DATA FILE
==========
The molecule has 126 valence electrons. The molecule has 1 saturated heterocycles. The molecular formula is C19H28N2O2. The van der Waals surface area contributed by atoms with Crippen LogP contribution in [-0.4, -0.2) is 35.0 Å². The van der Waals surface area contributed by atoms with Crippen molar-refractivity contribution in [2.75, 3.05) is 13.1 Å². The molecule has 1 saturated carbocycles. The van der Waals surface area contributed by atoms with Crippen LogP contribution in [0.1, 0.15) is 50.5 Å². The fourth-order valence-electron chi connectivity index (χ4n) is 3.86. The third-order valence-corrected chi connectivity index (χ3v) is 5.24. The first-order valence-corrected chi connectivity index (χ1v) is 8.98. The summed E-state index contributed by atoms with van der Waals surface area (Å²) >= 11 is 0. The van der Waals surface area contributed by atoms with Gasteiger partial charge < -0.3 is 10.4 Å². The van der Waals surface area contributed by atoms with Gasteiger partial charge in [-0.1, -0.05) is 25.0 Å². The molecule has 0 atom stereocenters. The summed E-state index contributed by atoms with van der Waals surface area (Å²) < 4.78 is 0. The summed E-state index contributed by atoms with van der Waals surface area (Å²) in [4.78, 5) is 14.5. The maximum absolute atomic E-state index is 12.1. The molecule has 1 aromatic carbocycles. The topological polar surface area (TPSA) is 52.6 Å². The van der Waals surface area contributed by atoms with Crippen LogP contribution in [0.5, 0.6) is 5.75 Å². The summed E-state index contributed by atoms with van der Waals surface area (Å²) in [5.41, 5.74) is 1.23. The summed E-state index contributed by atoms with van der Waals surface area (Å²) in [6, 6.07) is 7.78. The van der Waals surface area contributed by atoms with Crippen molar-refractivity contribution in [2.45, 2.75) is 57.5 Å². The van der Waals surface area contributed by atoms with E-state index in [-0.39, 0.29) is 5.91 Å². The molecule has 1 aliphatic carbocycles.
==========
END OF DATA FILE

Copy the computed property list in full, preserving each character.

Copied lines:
The molecule has 126 valence electrons. The molecule has 1 saturated heterocycles. The molecular formula is C19H28N2O2. The van der Waals surface area contributed by atoms with Crippen LogP contribution in [-0.4, -0.2) is 35.0 Å². The van der Waals surface area contributed by atoms with Crippen molar-refractivity contribution in [2.75, 3.05) is 13.1 Å². The molecule has 1 saturated carbocycles. The van der Waals surface area contributed by atoms with Crippen LogP contribution in [0.1, 0.15) is 50.5 Å². The fourth-order valence-electron chi connectivity index (χ4n) is 3.86. The third-order valence-corrected chi connectivity index (χ3v) is 5.24. The first-order valence-corrected chi connectivity index (χ1v) is 8.98. The summed E-state index contributed by atoms with van der Waals surface area (Å²) >= 11 is 0. The van der Waals surface area contributed by atoms with Gasteiger partial charge < -0.3 is 10.4 Å². The van der Waals surface area contributed by atoms with Gasteiger partial charge in [-0.1, -0.05) is 25.0 Å². The molecule has 0 atom stereocenters. The summed E-state index contributed by atoms with van der Waals surface area (Å²) < 4.78 is 0. The summed E-state index contributed by atoms with van der Waals surface area (Å²) in [4.78, 5) is 14.5. The maximum absolute atomic E-state index is 12.1. The molecule has 1 aromatic carbocycles. The topological polar surface area (TPSA) is 52.6 Å². The van der Waals surface area contributed by atoms with Crippen LogP contribution in [0.5, 0.6) is 5.75 Å². The summed E-state index contributed by atoms with van der Waals surface area (Å²) in [5.41, 5.74) is 1.23. The summed E-state index contributed by atoms with van der Waals surface area (Å²) in [6, 6.07) is 7.78. The van der Waals surface area contributed by atoms with Crippen molar-refractivity contribution in [2.45, 2.75) is 57.5 Å². The van der Waals surface area contributed by atoms with E-state index in [-0.39, 0.29) is 5.91 Å². The molecule has 1 aliphatic carbocycles.